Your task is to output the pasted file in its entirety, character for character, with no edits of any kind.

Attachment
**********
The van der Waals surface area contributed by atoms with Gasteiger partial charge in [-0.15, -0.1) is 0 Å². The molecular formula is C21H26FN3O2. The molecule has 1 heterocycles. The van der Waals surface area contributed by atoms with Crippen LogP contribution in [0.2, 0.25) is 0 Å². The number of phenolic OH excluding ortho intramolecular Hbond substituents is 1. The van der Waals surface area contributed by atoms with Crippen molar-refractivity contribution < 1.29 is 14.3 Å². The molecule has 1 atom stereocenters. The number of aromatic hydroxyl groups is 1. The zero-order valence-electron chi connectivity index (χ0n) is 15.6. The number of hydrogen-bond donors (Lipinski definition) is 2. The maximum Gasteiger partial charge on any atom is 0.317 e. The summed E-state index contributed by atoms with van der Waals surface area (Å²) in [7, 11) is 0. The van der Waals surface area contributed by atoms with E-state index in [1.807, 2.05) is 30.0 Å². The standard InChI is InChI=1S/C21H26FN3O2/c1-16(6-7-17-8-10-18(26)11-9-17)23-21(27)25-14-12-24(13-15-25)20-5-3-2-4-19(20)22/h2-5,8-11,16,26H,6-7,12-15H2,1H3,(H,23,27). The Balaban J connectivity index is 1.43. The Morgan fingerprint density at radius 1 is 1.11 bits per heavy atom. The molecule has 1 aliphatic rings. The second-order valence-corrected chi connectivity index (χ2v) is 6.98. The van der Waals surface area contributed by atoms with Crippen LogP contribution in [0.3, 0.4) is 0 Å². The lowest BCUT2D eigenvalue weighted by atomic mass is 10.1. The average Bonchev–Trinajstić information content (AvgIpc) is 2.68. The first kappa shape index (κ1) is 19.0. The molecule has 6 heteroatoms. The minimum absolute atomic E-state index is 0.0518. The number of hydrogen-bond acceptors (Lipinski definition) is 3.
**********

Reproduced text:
The van der Waals surface area contributed by atoms with Gasteiger partial charge in [-0.15, -0.1) is 0 Å². The molecular formula is C21H26FN3O2. The molecule has 1 heterocycles. The van der Waals surface area contributed by atoms with Crippen LogP contribution in [0.2, 0.25) is 0 Å². The number of phenolic OH excluding ortho intramolecular Hbond substituents is 1. The van der Waals surface area contributed by atoms with Crippen molar-refractivity contribution < 1.29 is 14.3 Å². The molecule has 1 atom stereocenters. The number of aromatic hydroxyl groups is 1. The zero-order valence-electron chi connectivity index (χ0n) is 15.6. The number of hydrogen-bond donors (Lipinski definition) is 2. The maximum Gasteiger partial charge on any atom is 0.317 e. The summed E-state index contributed by atoms with van der Waals surface area (Å²) in [7, 11) is 0. The van der Waals surface area contributed by atoms with E-state index in [1.807, 2.05) is 30.0 Å². The standard InChI is InChI=1S/C21H26FN3O2/c1-16(6-7-17-8-10-18(26)11-9-17)23-21(27)25-14-12-24(13-15-25)20-5-3-2-4-19(20)22/h2-5,8-11,16,26H,6-7,12-15H2,1H3,(H,23,27). The Balaban J connectivity index is 1.43. The Morgan fingerprint density at radius 1 is 1.11 bits per heavy atom. The molecule has 1 aliphatic rings. The second-order valence-corrected chi connectivity index (χ2v) is 6.98. The van der Waals surface area contributed by atoms with Crippen LogP contribution in [0.3, 0.4) is 0 Å². The lowest BCUT2D eigenvalue weighted by atomic mass is 10.1. The average Bonchev–Trinajstić information content (AvgIpc) is 2.68. The first kappa shape index (κ1) is 19.0. The molecule has 6 heteroatoms. The minimum absolute atomic E-state index is 0.0518. The number of hydrogen-bond acceptors (Lipinski definition) is 3.